Reliability-wise, it's a wash so far.

Charles

Pismo Issues with 1 GB of RAM

From Ted :

Mr. Moore:

In your excellent article, Low End Mac's Compleat Guide to the Pismo PowerBook, there is a portion that addresses RAM upgrades, as follows:

"...even 1024 MB with two 512 MB modules, although there are some minor limitations that inhere with 1 GB of RAM installed."

I cannot find a source of information anywhere that explains these limitations. I've recently upgraded to 1 GB in my G4 upgraded Pismo and have not noticed any problems whatsoever. Could you please tell me what these limitations are?

Furthermore, it may be helpful to add this info to your article, thus making it a more Compleat Guide.

Thanks very much for your help.

Ted

Hi Ted,

As I understand it, the minor caveat pertaining to the use of more than 640 MB or so of RAM in the Pismo is that the PRAM battery may not have enough reserve to keep more RAM than that alive during battery changes with the PowerBook sleeping. I haven't experimented with this issue personally because I've never had more than 640 MB memory in my Pismos, however, I don't think it's a major issue, and many people report very satisfactory results with two 512 MB RAM modules installed.

Charles

What More Do You Need?

From Tom:

15" MacBook Pro w/4 GB RAM - what more do you need? (Display for home (I don't use mine), a wireless mouse and keyboard)

Tom

Hi Tom,

Well, nothing really. A 15" MacBook Pro with 4 GB of RAM is a nice setup. I've never used external displays on a routine basis with my laptops, which I suppose is partially why I'm partial to the 17" units. With the MacBook Pros and aluminum PowerBooks, the 17" models are a bit easier to work on, although neither of them is a pleasure in that context, something I hope will improve (at least in terms of hard drive access) in the next revisions.

I've never been a fan of wireless input devices, but some new products from Logitech are changing the game. The new Logitech V-550 Nano wireless mouse almost instantly became my favorite mouse I've ever used, and the diNovo Edge keyboard is pretty seductive, although I still like my wired Kensington SlimType 'board better.

Charles

Why POP3 Email Instead of IMAP?

From Jonathan White:

Nice article on email (8 Free POP3 Email Options), but why not IMAP? So much more useful for those of use that access email from more than one place because the mail stays on the server and all locations are in sync. I use fastmail.fm - check it out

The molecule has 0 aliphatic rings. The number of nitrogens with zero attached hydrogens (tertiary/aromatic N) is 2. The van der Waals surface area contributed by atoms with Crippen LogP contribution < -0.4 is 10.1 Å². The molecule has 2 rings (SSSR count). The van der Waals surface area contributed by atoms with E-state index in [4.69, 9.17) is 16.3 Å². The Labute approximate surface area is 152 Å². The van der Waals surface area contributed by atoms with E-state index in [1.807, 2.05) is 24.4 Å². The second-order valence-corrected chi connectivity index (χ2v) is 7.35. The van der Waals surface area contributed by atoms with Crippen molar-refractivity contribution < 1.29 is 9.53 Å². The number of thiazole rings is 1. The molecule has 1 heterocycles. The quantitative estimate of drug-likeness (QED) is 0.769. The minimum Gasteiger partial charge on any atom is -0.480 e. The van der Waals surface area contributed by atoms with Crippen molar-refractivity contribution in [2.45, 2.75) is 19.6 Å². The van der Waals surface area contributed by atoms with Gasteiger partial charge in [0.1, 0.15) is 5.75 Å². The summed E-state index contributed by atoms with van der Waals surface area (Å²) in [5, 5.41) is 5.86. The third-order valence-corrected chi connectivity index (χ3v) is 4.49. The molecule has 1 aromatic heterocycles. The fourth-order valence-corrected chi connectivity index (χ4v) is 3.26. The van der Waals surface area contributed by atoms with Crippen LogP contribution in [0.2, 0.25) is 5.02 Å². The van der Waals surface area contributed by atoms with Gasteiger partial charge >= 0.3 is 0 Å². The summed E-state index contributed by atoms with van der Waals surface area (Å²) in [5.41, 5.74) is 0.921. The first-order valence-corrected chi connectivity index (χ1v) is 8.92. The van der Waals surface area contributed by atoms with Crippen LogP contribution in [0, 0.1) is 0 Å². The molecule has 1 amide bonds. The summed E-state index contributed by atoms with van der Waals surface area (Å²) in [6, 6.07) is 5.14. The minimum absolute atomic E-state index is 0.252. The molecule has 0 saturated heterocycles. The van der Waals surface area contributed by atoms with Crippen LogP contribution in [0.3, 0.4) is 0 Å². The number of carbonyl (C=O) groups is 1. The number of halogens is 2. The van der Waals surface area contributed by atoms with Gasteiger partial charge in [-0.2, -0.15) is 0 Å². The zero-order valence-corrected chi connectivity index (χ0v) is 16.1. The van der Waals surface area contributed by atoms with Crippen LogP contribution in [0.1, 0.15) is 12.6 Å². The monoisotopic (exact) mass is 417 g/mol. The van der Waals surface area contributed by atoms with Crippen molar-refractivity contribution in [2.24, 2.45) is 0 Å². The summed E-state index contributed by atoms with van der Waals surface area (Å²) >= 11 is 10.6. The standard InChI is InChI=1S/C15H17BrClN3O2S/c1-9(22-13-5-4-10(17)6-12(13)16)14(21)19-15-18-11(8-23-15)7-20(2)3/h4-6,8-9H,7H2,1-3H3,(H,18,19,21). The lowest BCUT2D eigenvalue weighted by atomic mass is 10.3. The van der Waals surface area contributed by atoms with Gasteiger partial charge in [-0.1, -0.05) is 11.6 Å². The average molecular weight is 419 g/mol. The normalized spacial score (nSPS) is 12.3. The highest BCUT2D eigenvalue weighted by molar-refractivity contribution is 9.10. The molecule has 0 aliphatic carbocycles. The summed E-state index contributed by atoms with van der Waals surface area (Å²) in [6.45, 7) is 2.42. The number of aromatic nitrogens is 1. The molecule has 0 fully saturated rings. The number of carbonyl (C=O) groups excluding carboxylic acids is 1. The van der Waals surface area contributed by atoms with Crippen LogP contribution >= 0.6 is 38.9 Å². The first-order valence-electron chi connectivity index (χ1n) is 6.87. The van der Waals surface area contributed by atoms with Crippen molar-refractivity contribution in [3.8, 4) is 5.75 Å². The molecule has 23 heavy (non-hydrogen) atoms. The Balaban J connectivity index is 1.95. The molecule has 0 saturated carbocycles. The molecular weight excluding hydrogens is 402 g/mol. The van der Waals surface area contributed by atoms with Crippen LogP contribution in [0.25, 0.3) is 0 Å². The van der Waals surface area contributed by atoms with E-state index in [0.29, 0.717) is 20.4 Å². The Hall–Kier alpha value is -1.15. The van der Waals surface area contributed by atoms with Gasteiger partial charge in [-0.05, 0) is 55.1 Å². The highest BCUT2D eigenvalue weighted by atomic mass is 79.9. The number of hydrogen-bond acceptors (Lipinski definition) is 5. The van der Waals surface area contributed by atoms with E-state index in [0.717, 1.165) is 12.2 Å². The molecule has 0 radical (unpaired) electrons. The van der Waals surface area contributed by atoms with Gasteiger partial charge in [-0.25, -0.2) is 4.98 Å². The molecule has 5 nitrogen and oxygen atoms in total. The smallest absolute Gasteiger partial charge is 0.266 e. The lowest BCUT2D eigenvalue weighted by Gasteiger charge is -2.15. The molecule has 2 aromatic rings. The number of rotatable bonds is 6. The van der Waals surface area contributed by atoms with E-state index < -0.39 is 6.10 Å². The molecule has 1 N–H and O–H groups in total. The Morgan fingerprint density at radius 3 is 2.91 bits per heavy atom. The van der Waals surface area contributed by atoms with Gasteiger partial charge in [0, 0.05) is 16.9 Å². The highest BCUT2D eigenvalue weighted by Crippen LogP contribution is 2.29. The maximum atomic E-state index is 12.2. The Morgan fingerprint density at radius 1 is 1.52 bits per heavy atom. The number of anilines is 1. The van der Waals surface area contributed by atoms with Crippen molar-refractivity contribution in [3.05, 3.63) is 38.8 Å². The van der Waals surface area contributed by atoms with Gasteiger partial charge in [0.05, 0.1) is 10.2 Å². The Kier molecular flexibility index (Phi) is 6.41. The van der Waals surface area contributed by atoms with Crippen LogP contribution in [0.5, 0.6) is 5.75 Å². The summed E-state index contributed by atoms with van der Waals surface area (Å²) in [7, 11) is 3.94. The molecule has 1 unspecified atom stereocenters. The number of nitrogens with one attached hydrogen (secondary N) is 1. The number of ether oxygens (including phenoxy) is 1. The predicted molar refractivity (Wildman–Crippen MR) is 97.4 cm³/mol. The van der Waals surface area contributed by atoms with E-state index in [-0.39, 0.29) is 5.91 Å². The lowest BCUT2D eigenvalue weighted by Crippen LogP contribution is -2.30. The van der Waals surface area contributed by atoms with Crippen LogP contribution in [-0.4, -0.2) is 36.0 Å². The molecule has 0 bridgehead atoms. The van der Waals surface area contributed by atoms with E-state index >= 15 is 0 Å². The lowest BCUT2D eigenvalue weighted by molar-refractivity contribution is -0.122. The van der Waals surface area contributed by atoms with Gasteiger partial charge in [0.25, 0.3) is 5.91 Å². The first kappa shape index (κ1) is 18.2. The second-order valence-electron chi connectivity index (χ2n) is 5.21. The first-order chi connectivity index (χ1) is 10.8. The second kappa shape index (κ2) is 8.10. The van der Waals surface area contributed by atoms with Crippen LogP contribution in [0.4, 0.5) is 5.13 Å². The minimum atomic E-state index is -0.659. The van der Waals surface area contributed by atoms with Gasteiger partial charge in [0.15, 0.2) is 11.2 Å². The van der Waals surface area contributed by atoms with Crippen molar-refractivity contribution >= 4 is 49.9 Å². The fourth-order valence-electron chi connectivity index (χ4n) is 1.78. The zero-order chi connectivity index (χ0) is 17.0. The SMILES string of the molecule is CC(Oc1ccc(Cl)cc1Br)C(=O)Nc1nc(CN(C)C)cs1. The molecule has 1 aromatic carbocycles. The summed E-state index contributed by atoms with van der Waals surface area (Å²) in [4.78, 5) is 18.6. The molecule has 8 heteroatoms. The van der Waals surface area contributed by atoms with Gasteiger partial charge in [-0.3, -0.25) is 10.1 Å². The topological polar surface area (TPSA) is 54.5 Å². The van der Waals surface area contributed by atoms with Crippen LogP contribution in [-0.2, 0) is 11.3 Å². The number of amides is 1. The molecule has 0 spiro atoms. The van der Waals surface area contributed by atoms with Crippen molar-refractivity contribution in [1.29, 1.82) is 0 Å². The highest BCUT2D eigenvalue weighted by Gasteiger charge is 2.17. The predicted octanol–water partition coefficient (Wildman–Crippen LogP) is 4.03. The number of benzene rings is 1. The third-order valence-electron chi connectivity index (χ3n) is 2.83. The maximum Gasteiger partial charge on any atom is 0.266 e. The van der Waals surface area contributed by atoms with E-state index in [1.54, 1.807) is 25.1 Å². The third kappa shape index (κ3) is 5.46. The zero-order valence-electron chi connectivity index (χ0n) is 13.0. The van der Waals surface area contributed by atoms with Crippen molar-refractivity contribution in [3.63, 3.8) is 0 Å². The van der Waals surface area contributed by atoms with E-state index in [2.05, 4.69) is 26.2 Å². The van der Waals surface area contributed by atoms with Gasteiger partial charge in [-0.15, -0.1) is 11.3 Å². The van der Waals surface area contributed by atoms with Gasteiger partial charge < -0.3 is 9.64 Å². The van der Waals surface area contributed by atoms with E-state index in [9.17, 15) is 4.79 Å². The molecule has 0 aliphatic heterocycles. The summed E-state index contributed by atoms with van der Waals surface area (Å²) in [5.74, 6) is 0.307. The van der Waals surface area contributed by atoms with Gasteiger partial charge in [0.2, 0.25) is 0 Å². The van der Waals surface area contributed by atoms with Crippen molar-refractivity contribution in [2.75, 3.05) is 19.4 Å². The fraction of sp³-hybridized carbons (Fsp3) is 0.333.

Jonathan

Hi Jonathan,

I can appreciate how that aspect of IMAP would appeal to users who access their mail from different locations frequently.

My preference for POP 3 is to a large degree due to the fact that I like to have my email archives on my hard drive without the necessity of an Internet connection to access them. Broadband is still not available where I live, so I'm stuck with a dialup connection, and in mobile mode one is not always (or, in this neck of the woods, very often) in range of a WiFi hotspot.

Gmail and several other webmail services also support POP 3 with the option of leaving copies of downloaded messages on the server, which isn't quite the always-synchronized solution that IMAP offers, but it is a reasonably versatile compromise.

Charles

Buying Glasses Online

From Andrew:

Charles,

Maybe you've seen this, but anyway: article in Slate about buying glasses online: How To Get an Unbelievable, Amazing, Fantastic, Thrilling Deal on New Glasses

Andrew

Hi Andrew,

Thanks for the link to that article. I hadn't seen it, but the experience described almost exactly mirrors my own.

This pair of specs I bought from Goggles4U last fall are the best glasses I've owned in nearly 50 years, most importantly because the titanium frames and high-density lenses make them feather-light, but optically they are excellent as well. And they only cost me about $35 Canadian delivered to my door.

Charles

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Charles Moore has been a freelance journalist since 1987 and began writing for Mac websites in May 1998. His The Road Warrior column was a regular feature on MacOpinion, he is news editor at Applelinks.com and a columnist at MacPrices.net. If you find his articles helpful, please consider making a donation to his tip jar.

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In Praise of Rugged Mac Notebooks of the Past, POP3 vs. IMAP Email, and Buying Glasses Online

Charles Moore's Mailbag

In Praise of Rugged Mac Notebooks of the Past, POP3 vs. IMAP Email, and Buying Glasses Online

Charles Moore - 2008.09.11 - Tip Jar

Bring Back Rugged Mac Notebooks

From John in response to Bring Back the Macintosh Portable: